3 simple tips for styling a small hallway

12/08/2016 04:17:00 pm HELEN STILES 0 Comments

Morning all, I'm feeling a bit behind the curve with the Christmas decorating. I keep seeing all these amazing images on instagram of beautifully dressed trees, banisters and branches draped in fairy lights (yes, branches are a big thing on instagram at the moment) but I haven't put anything up myself because I feel the need to have an almighty clear out first. I've started the chucking-out process in the hallway, (it turns out we didn't need all 57 of the coats that were bulging out of the coat rack – who'd have thought?) Now that I can see past my front door again, it's got me to thinking about how best to style a small hallway. If you live in a typical British house they you are probably familiar with the small scale of our entrances (and if you're blessed with a larger hallway, then these tips still apply, and lucky you!)



1. Add somewhere to sit.

Whether it's a funky chair or a nice bench, every hallway, however small, should have somewhere to perch. Seating in a hallway adds a sense of purpose and makes the area feel less transient. It also makes getting your winter boots on and off far easier (...showing my age now) and gives you somewhere to sit down while you scream at the kids to get their coat/bag/shoes/lunchbox for the 14th time.  This hallway by Charlotte Crosland perfectly demonstrates how you can squeeze a bench (or in this case, an old church pew) into the narrowest space:


If you have a little more room, then make like Amber Lewis and add a bench and a chair:


2. Shoe storage.

It doesn't matter how hard you try, there are always too many shoes in a hallway. Having some method of storing them will make your entrance feel way more organised and beautiful. I'm a big fan of a hallway bench, as you can line shoes up underneath in a stylish yet intentional-looking way (as opposed to a heap in the corner). Our leather hallway bench stores 3 rows of shoes underneath – which ought to be plenty of room but somehow there are always 2 pairs too many to fit.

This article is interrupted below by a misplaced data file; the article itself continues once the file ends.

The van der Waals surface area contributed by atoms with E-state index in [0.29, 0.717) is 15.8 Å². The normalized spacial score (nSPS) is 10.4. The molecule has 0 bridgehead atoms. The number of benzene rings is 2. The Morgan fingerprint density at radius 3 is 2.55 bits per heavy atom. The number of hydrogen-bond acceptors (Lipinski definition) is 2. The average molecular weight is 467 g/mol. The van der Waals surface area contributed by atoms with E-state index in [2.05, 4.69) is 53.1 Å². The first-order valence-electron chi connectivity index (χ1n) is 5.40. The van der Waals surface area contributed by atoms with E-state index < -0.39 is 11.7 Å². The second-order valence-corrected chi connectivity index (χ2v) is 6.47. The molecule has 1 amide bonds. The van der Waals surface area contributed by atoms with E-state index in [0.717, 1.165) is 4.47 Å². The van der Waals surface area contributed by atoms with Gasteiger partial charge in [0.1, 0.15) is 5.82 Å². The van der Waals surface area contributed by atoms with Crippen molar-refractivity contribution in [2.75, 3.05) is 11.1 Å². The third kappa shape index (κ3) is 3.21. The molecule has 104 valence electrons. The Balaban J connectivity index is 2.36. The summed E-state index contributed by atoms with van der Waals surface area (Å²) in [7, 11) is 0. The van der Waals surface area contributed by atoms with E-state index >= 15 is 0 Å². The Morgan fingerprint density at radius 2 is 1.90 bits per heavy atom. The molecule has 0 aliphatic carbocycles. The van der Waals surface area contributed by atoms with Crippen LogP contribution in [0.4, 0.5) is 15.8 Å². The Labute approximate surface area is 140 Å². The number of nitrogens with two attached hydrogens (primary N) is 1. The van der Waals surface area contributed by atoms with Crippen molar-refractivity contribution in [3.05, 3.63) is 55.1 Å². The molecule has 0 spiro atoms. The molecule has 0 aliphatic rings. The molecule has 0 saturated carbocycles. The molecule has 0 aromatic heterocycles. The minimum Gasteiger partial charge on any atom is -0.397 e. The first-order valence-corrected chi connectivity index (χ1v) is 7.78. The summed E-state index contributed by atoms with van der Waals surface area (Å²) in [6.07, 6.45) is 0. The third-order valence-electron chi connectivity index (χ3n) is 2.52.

You can always organise shoes using wicker baskets, trunks or even vintage school lockers. Anything that adds a semblance of order and, preferably, makes finding your shoes easier will work. If you're starting from scratch and have the budget for a decent cabinet-maker, I've seen some fabulous solutions that use under-stair cupboards and even the space under stair-treads for shoe storage:

Source


3. Make a statement.

I love a wow factor in a hallway – something that makes you want to come in and see the rest! Whether it's a huge mirror, a colourful painting or a statement chandelier, the one thing I would advise is to GO LARGE. If you're house isn't quite Marie Kondo, then making a design statement will also detract attention from the random coats on the floor, carelessly-parked-scooters, school bags and shopping that just hasn't quite been put away.  (Please tell me that's not just my hallway? Oh...)

For a recent client project (top photo) I used 2 fish-eye mirrors, one above another, to accentuate the wonderfully high ceilings. We kept everything else calm and neutral, then added amazing vintage cinema seats (an eBay find) reupholstered and refurbished in Designer's Guild Zaragoza velvet. These double up as extra seating for the dining table when the client has extra guests too).

This hallway makes a statement with dark paint; a huge painting; vintage chandelier and a zebra. Why stop at one statement piece when you could have 4?

Source


Or how about coming home to a unicorn? (From a fabulous Cotswolds home photographed for one of my fave blogs, The Pink House)

 (photographed by Susie Lowe for The Pink House!)


Finally, I'd say accessorise. Add the odd cushion, sheepskin and plant to soften the edges and make your hallway feel like a room, not just a through-way. Here are a few suggestions for a simply styled hallway: 


Clockwise from top:


Right, now to get onto those Christmas decorations....

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